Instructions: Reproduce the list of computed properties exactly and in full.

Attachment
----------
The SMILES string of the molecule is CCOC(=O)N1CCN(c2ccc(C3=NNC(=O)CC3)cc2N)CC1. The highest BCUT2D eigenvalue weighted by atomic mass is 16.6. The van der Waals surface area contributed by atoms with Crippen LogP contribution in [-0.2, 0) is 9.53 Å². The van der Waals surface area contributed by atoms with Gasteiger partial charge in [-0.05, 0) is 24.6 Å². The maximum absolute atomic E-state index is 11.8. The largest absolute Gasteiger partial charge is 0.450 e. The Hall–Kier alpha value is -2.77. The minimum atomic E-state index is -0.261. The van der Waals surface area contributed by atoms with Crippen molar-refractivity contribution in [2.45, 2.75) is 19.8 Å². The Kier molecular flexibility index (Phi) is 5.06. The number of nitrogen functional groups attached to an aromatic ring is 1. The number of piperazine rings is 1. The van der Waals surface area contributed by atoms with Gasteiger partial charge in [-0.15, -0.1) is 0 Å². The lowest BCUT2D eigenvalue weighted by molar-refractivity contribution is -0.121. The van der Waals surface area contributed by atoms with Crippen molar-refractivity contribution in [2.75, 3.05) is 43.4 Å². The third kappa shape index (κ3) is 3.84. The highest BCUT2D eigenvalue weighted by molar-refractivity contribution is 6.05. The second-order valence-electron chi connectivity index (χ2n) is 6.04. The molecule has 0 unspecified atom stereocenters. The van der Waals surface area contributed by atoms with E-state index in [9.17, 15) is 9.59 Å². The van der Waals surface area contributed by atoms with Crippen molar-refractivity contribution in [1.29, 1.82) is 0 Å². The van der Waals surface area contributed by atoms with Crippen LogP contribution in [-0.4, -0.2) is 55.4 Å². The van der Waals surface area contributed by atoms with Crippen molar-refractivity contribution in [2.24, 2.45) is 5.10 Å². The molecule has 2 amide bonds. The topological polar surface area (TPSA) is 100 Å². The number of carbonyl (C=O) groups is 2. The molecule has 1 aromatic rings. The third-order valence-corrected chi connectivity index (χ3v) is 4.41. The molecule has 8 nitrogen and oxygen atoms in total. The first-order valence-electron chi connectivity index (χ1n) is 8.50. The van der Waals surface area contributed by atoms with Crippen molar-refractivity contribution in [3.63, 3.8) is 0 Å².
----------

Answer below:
The SMILES string of the molecule is CCOC(=O)N1CCN(c2ccc(C3=NNC(=O)CC3)cc2N)CC1. The highest BCUT2D eigenvalue weighted by atomic mass is 16.6. The van der Waals surface area contributed by atoms with Crippen LogP contribution in [-0.2, 0) is 9.53 Å². The van der Waals surface area contributed by atoms with Gasteiger partial charge in [-0.05, 0) is 24.6 Å². The maximum absolute atomic E-state index is 11.8. The largest absolute Gasteiger partial charge is 0.450 e. The Hall–Kier alpha value is -2.77. The minimum atomic E-state index is -0.261. The van der Waals surface area contributed by atoms with Crippen molar-refractivity contribution in [2.45, 2.75) is 19.8 Å². The Kier molecular flexibility index (Phi) is 5.06. The number of nitrogen functional groups attached to an aromatic ring is 1. The number of piperazine rings is 1. The van der Waals surface area contributed by atoms with Gasteiger partial charge in [-0.15, -0.1) is 0 Å². The lowest BCUT2D eigenvalue weighted by molar-refractivity contribution is -0.121. The van der Waals surface area contributed by atoms with Crippen molar-refractivity contribution in [2.75, 3.05) is 43.4 Å². The third kappa shape index (κ3) is 3.84. The highest BCUT2D eigenvalue weighted by molar-refractivity contribution is 6.05. The second-order valence-electron chi connectivity index (χ2n) is 6.04. The molecule has 0 unspecified atom stereocenters. The van der Waals surface area contributed by atoms with E-state index in [9.17, 15) is 9.59 Å². The van der Waals surface area contributed by atoms with Crippen molar-refractivity contribution in [1.29, 1.82) is 0 Å². The van der Waals surface area contributed by atoms with Crippen LogP contribution in [-0.4, -0.2) is 55.4 Å². The van der Waals surface area contributed by atoms with Crippen molar-refractivity contribution in [2.24, 2.45) is 5.10 Å². The molecule has 2 amide bonds. The topological polar surface area (TPSA) is 100 Å². The number of carbonyl (C=O) groups is 2. The molecule has 1 aromatic rings. The third-order valence-corrected chi connectivity index (χ3v) is 4.41. The molecule has 8 nitrogen and oxygen atoms in total. The first-order valence-electron chi connectivity index (χ1n) is 8.50. The van der Waals surface area contributed by atoms with Crippen molar-refractivity contribution in [3.63, 3.8) is 0 Å².